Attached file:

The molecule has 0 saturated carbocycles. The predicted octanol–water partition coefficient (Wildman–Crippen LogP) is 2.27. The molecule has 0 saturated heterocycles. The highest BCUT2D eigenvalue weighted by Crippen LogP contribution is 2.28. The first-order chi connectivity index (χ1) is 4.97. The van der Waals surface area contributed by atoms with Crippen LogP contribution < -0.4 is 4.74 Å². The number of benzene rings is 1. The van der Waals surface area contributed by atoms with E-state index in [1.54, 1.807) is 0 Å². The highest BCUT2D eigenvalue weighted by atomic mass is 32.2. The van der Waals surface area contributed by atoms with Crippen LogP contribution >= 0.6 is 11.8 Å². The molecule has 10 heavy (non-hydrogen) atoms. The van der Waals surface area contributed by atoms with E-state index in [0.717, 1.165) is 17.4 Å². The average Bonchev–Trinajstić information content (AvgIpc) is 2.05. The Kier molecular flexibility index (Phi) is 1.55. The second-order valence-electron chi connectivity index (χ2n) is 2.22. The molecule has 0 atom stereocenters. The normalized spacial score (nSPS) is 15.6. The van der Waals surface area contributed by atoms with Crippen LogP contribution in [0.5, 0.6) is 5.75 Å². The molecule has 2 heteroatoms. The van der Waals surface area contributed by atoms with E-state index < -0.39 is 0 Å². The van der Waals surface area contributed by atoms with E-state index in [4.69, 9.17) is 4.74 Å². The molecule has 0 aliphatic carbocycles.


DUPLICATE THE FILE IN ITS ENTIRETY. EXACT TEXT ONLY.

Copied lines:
The molecule has 0 saturated carbocycles. The predicted octanol–water partition coefficient (Wildman–Crippen LogP) is 2.27. The molecule has 0 saturated heterocycles. The highest BCUT2D eigenvalue weighted by Crippen LogP contribution is 2.28. The first-order chi connectivity index (χ1) is 4.97. The van der Waals surface area contributed by atoms with Crippen LogP contribution < -0.4 is 4.74 Å². The number of benzene rings is 1. The van der Waals surface area contributed by atoms with E-state index in [1.54, 1.807) is 0 Å². The highest BCUT2D eigenvalue weighted by atomic mass is 32.2. The van der Waals surface area contributed by atoms with Crippen LogP contribution >= 0.6 is 11.8 Å². The molecule has 10 heavy (non-hydrogen) atoms. The van der Waals surface area contributed by atoms with E-state index in [0.717, 1.165) is 17.4 Å². The average Bonchev–Trinajstić information content (AvgIpc) is 2.05. The Kier molecular flexibility index (Phi) is 1.55. The second-order valence-electron chi connectivity index (χ2n) is 2.22. The molecule has 0 atom stereocenters. The normalized spacial score (nSPS) is 15.6. The van der Waals surface area contributed by atoms with Crippen LogP contribution in [0.5, 0.6) is 5.75 Å². The molecule has 2 heteroatoms. The van der Waals surface area contributed by atoms with E-state index < -0.39 is 0 Å². The van der Waals surface area contributed by atoms with E-state index in [4.69, 9.17) is 4.74 Å². The molecule has 0 aliphatic carbocycles.